Big Coal Lawyers Blame Inbreeding for Problems Caused by Mountaintop Removal

Monday, July 18, 2011
Mountaintop removal site at Kayford Mountain, W. VA. (Photo: AP)
Following release of a study linking a controversial coal-mining technique to birth defects, industry lawyers responded by insinuating the health problem was just as likely caused by inbreeding among local residents.
“The study failed to account for consanquinity [sic], one of the most prominent sources of birth defects,” the firm Crowell & Moring remarked in a statement, which added the attorneys were happy to help any coal companies looking to “counter unfounded claims of injury or disease” from potential lawsuits prompted by the study. The term consanguinity is a relationship by blood often used to infer a kinship with a common ancestor.
The statement was posted on Crowell & Moring’s website for more than a week, before a reporter for the Charleston Gazette blogged about the inbreeding crack. It was then taken down.
As for the study, West Virginia University associate professor and report coauthor Michael Hendryx said the information they published offered “one of the first indications that health problems are disproportionately concentrated” in areas where companies use mountaintop removal methods to extract coal. The process results in enormous amounts of waste being dumped into nearby streams, polluting local water supplies.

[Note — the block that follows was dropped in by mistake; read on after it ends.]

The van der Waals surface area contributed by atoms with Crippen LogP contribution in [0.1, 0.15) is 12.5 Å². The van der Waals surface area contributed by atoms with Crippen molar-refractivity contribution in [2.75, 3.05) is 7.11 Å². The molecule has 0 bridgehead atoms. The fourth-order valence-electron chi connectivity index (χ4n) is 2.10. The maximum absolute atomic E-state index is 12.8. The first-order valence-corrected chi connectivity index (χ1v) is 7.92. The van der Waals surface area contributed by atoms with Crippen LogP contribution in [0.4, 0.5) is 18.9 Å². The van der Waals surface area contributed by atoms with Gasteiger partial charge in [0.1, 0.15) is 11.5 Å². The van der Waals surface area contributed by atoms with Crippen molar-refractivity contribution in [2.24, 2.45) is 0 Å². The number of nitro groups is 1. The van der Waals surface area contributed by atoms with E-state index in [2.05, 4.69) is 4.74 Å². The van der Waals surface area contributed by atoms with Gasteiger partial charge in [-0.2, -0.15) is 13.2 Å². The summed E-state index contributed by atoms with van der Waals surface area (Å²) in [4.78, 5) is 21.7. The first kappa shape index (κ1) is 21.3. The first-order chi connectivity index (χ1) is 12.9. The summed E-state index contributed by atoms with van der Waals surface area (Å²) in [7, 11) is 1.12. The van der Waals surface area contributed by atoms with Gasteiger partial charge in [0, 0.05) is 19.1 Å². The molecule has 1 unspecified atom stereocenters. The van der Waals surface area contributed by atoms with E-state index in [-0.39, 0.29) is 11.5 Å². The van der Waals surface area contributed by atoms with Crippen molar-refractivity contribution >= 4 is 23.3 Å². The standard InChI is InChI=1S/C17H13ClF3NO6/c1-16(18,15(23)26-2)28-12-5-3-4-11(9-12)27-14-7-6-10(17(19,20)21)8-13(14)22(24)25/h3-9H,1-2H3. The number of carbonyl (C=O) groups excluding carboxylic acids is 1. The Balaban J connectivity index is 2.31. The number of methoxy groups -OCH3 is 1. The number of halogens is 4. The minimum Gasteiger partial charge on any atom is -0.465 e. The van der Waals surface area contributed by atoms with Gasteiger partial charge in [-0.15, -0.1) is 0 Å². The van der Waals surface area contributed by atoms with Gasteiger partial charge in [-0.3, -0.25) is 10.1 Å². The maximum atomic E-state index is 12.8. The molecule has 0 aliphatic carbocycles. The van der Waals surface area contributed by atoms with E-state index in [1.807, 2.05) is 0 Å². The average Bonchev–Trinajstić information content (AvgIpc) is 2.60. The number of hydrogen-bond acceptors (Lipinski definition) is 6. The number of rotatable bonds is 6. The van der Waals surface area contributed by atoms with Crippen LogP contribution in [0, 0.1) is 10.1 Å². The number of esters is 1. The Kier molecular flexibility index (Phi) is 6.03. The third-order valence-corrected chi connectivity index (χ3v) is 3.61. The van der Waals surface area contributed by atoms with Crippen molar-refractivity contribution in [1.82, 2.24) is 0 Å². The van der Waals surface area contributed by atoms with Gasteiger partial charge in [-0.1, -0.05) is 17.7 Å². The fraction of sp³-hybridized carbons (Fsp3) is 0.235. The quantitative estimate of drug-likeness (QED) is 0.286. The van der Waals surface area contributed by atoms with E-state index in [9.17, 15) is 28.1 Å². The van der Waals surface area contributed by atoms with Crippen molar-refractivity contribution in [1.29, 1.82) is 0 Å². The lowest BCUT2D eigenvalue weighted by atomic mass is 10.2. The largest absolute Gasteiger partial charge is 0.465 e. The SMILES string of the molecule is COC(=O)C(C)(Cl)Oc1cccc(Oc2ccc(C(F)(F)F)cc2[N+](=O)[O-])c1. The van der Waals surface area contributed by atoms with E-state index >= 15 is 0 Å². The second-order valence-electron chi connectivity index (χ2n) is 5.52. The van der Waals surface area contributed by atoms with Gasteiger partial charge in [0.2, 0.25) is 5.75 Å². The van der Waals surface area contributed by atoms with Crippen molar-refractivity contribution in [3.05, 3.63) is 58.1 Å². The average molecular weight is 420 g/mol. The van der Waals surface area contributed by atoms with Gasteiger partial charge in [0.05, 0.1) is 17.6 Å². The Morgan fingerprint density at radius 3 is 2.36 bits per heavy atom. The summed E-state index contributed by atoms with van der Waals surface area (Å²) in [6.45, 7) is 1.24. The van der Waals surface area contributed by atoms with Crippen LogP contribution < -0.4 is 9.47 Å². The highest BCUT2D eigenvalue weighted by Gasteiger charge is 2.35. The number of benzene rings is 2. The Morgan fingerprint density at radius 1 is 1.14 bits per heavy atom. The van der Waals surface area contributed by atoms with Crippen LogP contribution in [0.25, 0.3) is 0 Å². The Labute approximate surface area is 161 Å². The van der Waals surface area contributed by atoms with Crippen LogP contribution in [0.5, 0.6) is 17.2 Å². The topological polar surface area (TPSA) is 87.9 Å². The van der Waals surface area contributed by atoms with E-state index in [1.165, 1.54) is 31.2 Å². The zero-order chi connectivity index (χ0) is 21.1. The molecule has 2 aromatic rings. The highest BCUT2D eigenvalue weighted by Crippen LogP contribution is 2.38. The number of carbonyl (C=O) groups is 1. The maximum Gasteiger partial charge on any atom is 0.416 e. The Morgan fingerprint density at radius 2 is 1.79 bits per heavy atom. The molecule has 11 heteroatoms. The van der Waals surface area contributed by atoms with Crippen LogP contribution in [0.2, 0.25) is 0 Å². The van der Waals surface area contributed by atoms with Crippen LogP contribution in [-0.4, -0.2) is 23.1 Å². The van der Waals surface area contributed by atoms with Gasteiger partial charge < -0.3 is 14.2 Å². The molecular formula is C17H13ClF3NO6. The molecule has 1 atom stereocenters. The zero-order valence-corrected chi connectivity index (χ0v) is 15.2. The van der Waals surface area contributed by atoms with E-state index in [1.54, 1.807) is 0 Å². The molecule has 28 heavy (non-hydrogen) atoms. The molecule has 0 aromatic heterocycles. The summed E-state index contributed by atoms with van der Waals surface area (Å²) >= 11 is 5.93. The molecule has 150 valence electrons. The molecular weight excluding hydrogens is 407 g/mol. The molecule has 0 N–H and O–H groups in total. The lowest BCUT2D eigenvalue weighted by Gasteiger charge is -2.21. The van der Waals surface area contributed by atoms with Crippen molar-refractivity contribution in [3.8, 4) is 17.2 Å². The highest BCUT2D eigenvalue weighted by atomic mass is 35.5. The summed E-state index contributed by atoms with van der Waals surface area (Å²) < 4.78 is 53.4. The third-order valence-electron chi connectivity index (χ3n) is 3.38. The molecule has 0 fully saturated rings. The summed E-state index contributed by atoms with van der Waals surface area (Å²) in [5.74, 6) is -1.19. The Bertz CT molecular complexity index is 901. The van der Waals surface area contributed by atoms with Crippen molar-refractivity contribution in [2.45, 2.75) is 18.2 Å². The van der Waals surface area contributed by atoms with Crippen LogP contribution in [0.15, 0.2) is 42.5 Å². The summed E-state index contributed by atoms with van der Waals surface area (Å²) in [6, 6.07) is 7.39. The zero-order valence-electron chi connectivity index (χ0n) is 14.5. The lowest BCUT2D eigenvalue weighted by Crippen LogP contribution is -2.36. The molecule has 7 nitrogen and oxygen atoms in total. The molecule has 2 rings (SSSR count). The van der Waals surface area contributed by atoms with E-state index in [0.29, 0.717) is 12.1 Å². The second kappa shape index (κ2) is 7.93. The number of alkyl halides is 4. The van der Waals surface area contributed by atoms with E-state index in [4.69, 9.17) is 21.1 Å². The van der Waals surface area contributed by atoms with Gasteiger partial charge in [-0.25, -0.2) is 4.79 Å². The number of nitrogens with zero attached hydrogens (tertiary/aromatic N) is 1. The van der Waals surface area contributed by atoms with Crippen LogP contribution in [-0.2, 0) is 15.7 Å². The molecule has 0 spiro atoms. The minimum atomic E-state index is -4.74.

Hendryx and other researchers examined about 2 million central Appalachia birth records from 1996 to 2003, and came to the conclusion that children born near mountaintop mining operations suffered higher rates of birth defects, including central nervous system, musculoskeletal, urogenital and circulatory and respiratory problems.
In January, U.S. Environmental Protection Agency officials, citing the Clean Water Act, rescinded a permit for Arch Coal’s Spruce No. 1 Mine, the first time it had taken such action in its history. But the coal company vowed to continue its quest for a mountaintop removal permit and earlier in July the House of Representatives passed a bill that impairs the EPA from enforcing federal water pollution regulations by denying it the power to overrule state agencies.
President Obama has vowed to veto the bill if it passes the Senate and reaches his desk.
-Noel Brinkerhoff
Fewer Mountaintops, More Birth Defects (by Gavin Aronsen, Mother Jones)
West Virginia, Incest Virginia? (by Juliette Lapidos, Slate)
EPA Stops Largest Mountaintop Removal Mine (by Noel Brinkerhoff, AllGov)


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